In September, the Berliner Journal printed a proclamation from the Canadian government, stating that “all persons in Canada of German or Austro-Hungarian nationality quietly pursuing their ordinary vocations would be allowed to continue to enjoy the protection of the law,” whereas soldiers, officers, people trying to leave the country, and those who “engage in espionage”, or any other suspicious behavior, would be arrested.
The German population therefore was worried about their safety, “freedom to hold property or to carry on business”, and possible resentment they faced. Two weeks later the government released a public notice, stating that “so long as [persons in Canada of German or Austro-Hungarian nationality] respect the law” they were protected by the law and had “nothing to fear”.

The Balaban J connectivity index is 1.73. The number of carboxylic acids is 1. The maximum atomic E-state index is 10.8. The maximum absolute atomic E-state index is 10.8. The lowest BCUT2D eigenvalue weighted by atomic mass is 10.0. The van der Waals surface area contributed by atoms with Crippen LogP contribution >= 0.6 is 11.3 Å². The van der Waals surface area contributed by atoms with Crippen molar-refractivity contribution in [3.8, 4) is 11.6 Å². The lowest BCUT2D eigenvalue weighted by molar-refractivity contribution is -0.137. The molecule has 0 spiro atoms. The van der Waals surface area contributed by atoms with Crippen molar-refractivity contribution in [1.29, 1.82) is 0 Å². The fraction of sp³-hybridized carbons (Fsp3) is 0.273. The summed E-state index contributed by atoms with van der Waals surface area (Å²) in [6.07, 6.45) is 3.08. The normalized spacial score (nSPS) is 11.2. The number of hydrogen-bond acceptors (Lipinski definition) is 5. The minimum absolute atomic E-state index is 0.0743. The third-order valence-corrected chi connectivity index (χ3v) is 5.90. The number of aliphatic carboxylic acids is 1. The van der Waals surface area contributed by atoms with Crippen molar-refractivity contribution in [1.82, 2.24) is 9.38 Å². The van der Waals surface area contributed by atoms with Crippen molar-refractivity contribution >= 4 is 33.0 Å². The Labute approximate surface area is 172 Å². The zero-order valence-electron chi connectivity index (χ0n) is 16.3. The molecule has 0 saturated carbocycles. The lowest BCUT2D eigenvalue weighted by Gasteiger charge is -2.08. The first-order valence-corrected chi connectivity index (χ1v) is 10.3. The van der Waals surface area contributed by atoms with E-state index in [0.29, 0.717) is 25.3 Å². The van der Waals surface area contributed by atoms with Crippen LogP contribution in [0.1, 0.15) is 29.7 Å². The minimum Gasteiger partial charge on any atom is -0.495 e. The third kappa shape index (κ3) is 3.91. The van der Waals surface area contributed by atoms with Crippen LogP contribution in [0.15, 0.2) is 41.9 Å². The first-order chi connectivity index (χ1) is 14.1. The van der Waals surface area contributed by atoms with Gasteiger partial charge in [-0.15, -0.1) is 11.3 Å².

Furthermore, the editors of the Berliner Journal calmed their readership down. They clarified that only property of immigrants who were not naturalized, i.e. did not have the Canadian citizenship, would be confiscated. They justified the proclamation by explaining the difficult situation due to the war. However, they recommended to their readers that they become naturalized in order to prevent further problems.
(“Proklamation” Berliner Journal, 2 September 1914; “Oeffentliche Bekanntmachung” Berliner Journal, 16 September 1914; “Unser Artikel“ Berliner Journal, 30 September 1914)